Japanese Christmas – Fun Facts about the Holiday

2009 December 16

Merry Christmas…in Japan? You know they say in Japan, “Happy Christmas!” Like other things that Japan absorbs into their culture, Christmas also has its own unique twist in the country. The things that might be familiar to New Yorkers are the various Christmas lights and decorations, Santa in malls, millions of shoppers, and specials at Starbucks. But there are also many unique things about Christmas in Japan.

First of all, before talking about the unique fun things about a Japanese Christmas, I’d like to touch briefly on religion in Japan. Most New Yorkers when I mention Christmas in Japan ask the question, “Are they Christian?” To answer simply, there are some Japanese who identify themselves as Christians, but actually most Japanese don’t identify themselves as a “religion” at all. It’s actually more commonplace to view their Buddhist and Shinto heritage as a way of life and custom than what we’d call in America “religion.” This mindset probably adds to the ability of Japan to take on Christmas and make a holiday all its own.

One of the most interesting things about Christmas and the New Year in Japan is the tradition of celebrating both holidays. Christmas is actually a time to get together with friends and have parties, while the New Year is a time to get together with family, and visit the local place of worship. In America as you might know it’s actually the opposite, families are generally together on Christmas where as New Year’s is the time to have parties and meetup with friends.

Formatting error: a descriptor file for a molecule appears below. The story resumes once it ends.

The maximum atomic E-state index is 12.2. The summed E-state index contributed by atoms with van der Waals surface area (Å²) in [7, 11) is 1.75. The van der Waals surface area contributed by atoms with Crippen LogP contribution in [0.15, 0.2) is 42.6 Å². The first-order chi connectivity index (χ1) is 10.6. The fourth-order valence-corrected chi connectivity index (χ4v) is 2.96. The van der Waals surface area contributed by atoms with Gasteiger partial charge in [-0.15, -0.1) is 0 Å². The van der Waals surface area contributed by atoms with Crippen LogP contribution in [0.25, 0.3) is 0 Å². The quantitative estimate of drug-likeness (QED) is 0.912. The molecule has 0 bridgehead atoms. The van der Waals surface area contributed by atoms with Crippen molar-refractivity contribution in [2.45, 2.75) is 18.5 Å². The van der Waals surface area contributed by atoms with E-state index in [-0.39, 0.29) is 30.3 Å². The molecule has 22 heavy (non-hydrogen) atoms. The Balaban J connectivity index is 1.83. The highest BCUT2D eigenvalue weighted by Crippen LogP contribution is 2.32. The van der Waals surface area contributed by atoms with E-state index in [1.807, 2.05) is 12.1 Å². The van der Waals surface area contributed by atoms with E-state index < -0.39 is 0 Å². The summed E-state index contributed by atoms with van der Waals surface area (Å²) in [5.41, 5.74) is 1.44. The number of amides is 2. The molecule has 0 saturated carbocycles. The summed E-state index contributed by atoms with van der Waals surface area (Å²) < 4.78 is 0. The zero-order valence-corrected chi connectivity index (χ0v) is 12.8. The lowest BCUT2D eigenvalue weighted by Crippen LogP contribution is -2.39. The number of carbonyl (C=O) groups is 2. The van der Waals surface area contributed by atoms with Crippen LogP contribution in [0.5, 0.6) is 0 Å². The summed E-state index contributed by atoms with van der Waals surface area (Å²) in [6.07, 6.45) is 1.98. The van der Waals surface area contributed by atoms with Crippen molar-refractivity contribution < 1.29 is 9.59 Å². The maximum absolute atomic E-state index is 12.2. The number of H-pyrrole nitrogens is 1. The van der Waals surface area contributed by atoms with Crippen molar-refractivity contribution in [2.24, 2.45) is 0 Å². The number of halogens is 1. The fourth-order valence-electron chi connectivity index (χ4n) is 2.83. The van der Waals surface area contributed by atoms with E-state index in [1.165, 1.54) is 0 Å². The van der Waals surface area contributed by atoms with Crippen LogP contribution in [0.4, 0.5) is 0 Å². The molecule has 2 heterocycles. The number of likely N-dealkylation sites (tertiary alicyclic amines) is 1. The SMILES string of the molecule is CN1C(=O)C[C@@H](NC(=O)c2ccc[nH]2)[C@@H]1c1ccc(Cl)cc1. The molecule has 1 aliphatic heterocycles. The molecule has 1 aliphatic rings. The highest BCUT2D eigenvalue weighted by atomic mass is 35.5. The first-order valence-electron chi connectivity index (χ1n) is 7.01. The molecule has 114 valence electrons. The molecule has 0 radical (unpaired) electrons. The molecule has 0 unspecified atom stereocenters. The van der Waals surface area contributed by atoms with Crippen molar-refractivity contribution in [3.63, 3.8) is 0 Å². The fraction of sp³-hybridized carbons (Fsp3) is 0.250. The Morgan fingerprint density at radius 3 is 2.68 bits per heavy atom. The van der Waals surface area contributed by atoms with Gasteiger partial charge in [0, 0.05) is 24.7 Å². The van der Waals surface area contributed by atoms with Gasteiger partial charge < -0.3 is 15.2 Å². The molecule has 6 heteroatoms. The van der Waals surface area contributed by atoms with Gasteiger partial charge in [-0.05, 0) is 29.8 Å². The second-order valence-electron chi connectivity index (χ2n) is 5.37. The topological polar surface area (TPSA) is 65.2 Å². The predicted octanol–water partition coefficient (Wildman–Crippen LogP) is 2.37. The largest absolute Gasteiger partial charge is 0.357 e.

As you might be able to guess a second part of Christmas that’s different in Japan is the food. I was speaking to a Japanese friend the other night who described his first Christmas in New York City as one of confusion. He went to all the local grocery stores and malls near him, but could not find the typical food you eat on Christmas. Nope, not Turkey. Christmas Cake! Japan has their own unique Christmas Cakes that are sold everywhere, and are actually quite light and delicious.

The third and last interesting comparison about Japanese Christmas is the ever lasting symbol of Christmas, the Christmas Tree. The Japanese do have Christmas trees, they’re actually quite ubiquitous throughout malls, stations, and other public places (some are in homes, but probably much fewer than America). Can you guess which type of trees though they are? If you know Japan and its lack of resources, you might guess that 90% of trees are fake trees in Japan, simply due to the cost of having a “Christmas Tree Farm” in a densely populated and majority urban country.

Hope you enjoyed reading about Japanese Christmas, please add your comments about experiences or questions you might have about the traditions. Happy and Merry Christmas!

One Response leave one →
  1. anonymous permalink
    December 11, 2017

    these facts are really useful

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